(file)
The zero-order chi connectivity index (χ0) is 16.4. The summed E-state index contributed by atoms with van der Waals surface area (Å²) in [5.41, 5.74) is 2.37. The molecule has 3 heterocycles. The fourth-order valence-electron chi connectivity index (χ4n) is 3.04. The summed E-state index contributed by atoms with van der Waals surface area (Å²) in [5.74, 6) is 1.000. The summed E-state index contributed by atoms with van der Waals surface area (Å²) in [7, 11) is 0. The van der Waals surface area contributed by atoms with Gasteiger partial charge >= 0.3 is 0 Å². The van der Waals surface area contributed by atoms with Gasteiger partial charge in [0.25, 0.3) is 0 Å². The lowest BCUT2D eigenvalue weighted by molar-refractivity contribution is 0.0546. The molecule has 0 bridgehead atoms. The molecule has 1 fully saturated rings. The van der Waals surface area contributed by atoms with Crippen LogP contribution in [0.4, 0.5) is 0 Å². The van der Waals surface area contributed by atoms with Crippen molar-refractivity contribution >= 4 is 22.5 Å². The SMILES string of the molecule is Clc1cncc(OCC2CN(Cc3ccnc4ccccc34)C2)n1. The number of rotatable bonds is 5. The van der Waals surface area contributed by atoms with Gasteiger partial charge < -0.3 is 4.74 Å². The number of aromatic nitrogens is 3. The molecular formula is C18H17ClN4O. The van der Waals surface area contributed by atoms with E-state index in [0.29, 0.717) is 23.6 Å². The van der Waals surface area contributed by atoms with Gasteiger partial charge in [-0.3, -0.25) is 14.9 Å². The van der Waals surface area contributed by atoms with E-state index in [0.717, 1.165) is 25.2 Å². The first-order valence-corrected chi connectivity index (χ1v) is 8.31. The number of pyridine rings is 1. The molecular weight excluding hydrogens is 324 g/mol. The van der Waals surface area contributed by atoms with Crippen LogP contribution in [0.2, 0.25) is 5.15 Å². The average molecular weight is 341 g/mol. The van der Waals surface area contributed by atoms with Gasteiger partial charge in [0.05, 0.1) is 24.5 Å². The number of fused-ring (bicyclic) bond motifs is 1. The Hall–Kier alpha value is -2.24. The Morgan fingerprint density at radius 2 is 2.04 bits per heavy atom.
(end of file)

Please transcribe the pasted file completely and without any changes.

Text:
The zero-order chi connectivity index (χ0) is 16.4. The summed E-state index contributed by atoms with van der Waals surface area (Å²) in [5.41, 5.74) is 2.37. The molecule has 3 heterocycles. The fourth-order valence-electron chi connectivity index (χ4n) is 3.04. The summed E-state index contributed by atoms with van der Waals surface area (Å²) in [5.74, 6) is 1.000. The summed E-state index contributed by atoms with van der Waals surface area (Å²) in [7, 11) is 0. The van der Waals surface area contributed by atoms with Gasteiger partial charge >= 0.3 is 0 Å². The van der Waals surface area contributed by atoms with Gasteiger partial charge in [0.25, 0.3) is 0 Å². The lowest BCUT2D eigenvalue weighted by molar-refractivity contribution is 0.0546. The molecule has 0 bridgehead atoms. The molecule has 1 fully saturated rings. The van der Waals surface area contributed by atoms with Crippen LogP contribution in [0.4, 0.5) is 0 Å². The van der Waals surface area contributed by atoms with Crippen molar-refractivity contribution >= 4 is 22.5 Å². The SMILES string of the molecule is Clc1cncc(OCC2CN(Cc3ccnc4ccccc34)C2)n1. The number of rotatable bonds is 5. The van der Waals surface area contributed by atoms with Gasteiger partial charge < -0.3 is 4.74 Å². The number of aromatic nitrogens is 3. The molecular formula is C18H17ClN4O. The van der Waals surface area contributed by atoms with E-state index in [0.29, 0.717) is 23.6 Å². The van der Waals surface area contributed by atoms with Gasteiger partial charge in [-0.3, -0.25) is 14.9 Å². The van der Waals surface area contributed by atoms with E-state index in [0.717, 1.165) is 25.2 Å². The first-order valence-corrected chi connectivity index (χ1v) is 8.31. The number of pyridine rings is 1. The molecular weight excluding hydrogens is 324 g/mol. The van der Waals surface area contributed by atoms with Crippen LogP contribution in [0.2, 0.25) is 5.15 Å². The average molecular weight is 341 g/mol. The van der Waals surface area contributed by atoms with Gasteiger partial charge in [0.05, 0.1) is 24.5 Å². The number of fused-ring (bicyclic) bond motifs is 1. The Hall–Kier alpha value is -2.24. The Morgan fingerprint density at radius 2 is 2.04 bits per heavy atom.